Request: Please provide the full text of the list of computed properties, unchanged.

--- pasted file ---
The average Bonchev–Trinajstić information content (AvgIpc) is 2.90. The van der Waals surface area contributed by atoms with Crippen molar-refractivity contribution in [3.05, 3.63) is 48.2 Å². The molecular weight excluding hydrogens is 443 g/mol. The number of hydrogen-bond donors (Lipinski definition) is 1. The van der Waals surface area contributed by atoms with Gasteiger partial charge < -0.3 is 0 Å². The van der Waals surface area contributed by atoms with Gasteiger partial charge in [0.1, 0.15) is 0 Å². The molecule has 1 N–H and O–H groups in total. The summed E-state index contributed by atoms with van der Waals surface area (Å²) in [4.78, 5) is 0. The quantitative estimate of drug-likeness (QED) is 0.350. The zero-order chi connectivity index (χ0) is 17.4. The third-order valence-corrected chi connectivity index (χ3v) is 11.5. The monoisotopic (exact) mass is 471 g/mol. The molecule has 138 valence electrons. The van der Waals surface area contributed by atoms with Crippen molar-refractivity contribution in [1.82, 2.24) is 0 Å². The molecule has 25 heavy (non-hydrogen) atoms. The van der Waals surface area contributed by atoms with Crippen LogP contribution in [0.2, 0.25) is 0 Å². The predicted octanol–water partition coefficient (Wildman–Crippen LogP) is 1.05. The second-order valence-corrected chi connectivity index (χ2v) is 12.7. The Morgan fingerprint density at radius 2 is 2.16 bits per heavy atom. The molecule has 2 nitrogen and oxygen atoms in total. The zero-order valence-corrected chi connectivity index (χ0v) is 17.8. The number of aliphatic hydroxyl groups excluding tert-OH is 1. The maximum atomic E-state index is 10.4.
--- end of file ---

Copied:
The average Bonchev–Trinajstić information content (AvgIpc) is 2.90. The van der Waals surface area contributed by atoms with Crippen molar-refractivity contribution in [3.05, 3.63) is 48.2 Å². The molecular weight excluding hydrogens is 443 g/mol. The number of hydrogen-bond donors (Lipinski definition) is 1. The van der Waals surface area contributed by atoms with Gasteiger partial charge < -0.3 is 0 Å². The van der Waals surface area contributed by atoms with Gasteiger partial charge in [0.1, 0.15) is 0 Å². The molecule has 1 N–H and O–H groups in total. The summed E-state index contributed by atoms with van der Waals surface area (Å²) in [4.78, 5) is 0. The quantitative estimate of drug-likeness (QED) is 0.350. The zero-order chi connectivity index (χ0) is 17.4. The third-order valence-corrected chi connectivity index (χ3v) is 11.5. The monoisotopic (exact) mass is 471 g/mol. The molecule has 138 valence electrons. The van der Waals surface area contributed by atoms with Crippen molar-refractivity contribution in [1.82, 2.24) is 0 Å². The molecule has 25 heavy (non-hydrogen) atoms. The van der Waals surface area contributed by atoms with Crippen LogP contribution in [0.2, 0.25) is 0 Å². The predicted octanol–water partition coefficient (Wildman–Crippen LogP) is 1.05. The second-order valence-corrected chi connectivity index (χ2v) is 12.7. The Morgan fingerprint density at radius 2 is 2.16 bits per heavy atom. The molecule has 2 nitrogen and oxygen atoms in total. The zero-order valence-corrected chi connectivity index (χ0v) is 17.8. The number of aliphatic hydroxyl groups excluding tert-OH is 1. The maximum atomic E-state index is 10.4.